<p>Also, a 12% and 14% difference is not so trivial. Since this study was conducted in the early years of employment (ages 24-34) that difference is compounded year after year. Not only can that difference result in extra savings, but since raises are usually a percentage of current salary level a 4% salary bump is (obviously) larger for the higher earner. This difference in real dollars will also just grow over time, in theory.</p>

<p>The cause is different from the correlation. The same things that make them better HS students, make them better college students, make them better employees etc. Inherent intelligence is difficult to change, however, motivation, discipline, persistence, hard work, etc. can be changed. So a poor HS can affect their future outcome. It likely that those who do well in HS already have many of the attributes and skills needed to be successful, thus the statistical outcomes.</p>

<p>It would seem true, a 1 point high school GPA should make a huge difference, but are we talking weighted GPA or unweighted GPA? With unweighted GPA the correlation should hold for the entire range, but with weighted GPA I think the correlation holds less true in the 3.8-5.0 range.</p>

<p>
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Does this factor in class intensity? I'm taking way harder classes(AP Physics/CalcBC as a soph) and my GPA is lower than people who are taking on-level classes, but I'm fairly certain I will have a higher income than them.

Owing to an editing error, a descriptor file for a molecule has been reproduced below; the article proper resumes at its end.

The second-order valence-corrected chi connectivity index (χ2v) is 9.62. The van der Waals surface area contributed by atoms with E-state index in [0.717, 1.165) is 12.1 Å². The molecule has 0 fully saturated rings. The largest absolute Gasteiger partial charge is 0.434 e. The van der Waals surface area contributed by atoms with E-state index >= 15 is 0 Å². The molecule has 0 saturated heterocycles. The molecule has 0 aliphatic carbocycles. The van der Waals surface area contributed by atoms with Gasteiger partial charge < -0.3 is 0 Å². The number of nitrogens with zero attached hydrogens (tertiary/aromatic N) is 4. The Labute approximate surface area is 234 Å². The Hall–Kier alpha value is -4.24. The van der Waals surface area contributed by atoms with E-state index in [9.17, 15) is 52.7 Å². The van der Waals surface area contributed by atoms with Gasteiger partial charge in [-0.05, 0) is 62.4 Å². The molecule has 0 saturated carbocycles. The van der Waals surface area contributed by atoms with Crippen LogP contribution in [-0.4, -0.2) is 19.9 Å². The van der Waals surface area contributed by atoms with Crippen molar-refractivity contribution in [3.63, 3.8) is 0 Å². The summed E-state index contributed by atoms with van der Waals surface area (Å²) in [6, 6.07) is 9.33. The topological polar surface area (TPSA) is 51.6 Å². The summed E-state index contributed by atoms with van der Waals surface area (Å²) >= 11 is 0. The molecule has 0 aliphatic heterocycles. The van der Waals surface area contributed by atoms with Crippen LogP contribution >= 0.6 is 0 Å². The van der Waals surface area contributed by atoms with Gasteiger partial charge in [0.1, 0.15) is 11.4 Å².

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<p>It sounds like the correlation is so weak that you might as well pretend there is no correlation. </p>

<p>Sounds like a weak correlation but it is intriguing. I know some students that had very high GPAs in high school and took a rigorous collegiate prep course load but did not graduate from college. This was due to lack of incorporating study habits and time management while in college.</p>

<p>It makes sense. The people who didn't do well in my high school have not done well financially either. I don't know why it is such a surprise to people </p>

<p>@ElectroPennDad I think what's surprising to many is just how many more people with let's say a 3.88 GPA get into college and make more money than someone with a 2.88 GPA. Obviously higher GPAs look better to colleges, and the better college education you can get the better your employment options tend to be (I mean, let's be honest, people from Harvard, Cal, and even the University of Arizona will probably end up higher in the pecking order than people from Cal State Dominguez Hills for highly competitive jobs). However, a 21-42% difference in the completion of college education is just whopping.
That being said, just because you graduate high school with flying colors doesn't necessarily mean you'll complete college and end up with 5-digit monthly salaries. However, you do handicap yourself by not doing well in high school, and the world isn't very forgiving in that regard. We do live in America, where second chances are easier to come by than in Europe or Asia, and for that I love the American educational system. But wouldn't you rather do well in high school and avoid all that trouble in the first place? If our educational system is failing us in any way, it's that our college counselors and teachers are not brutally honest about what happens if you do screw up in high school.</p>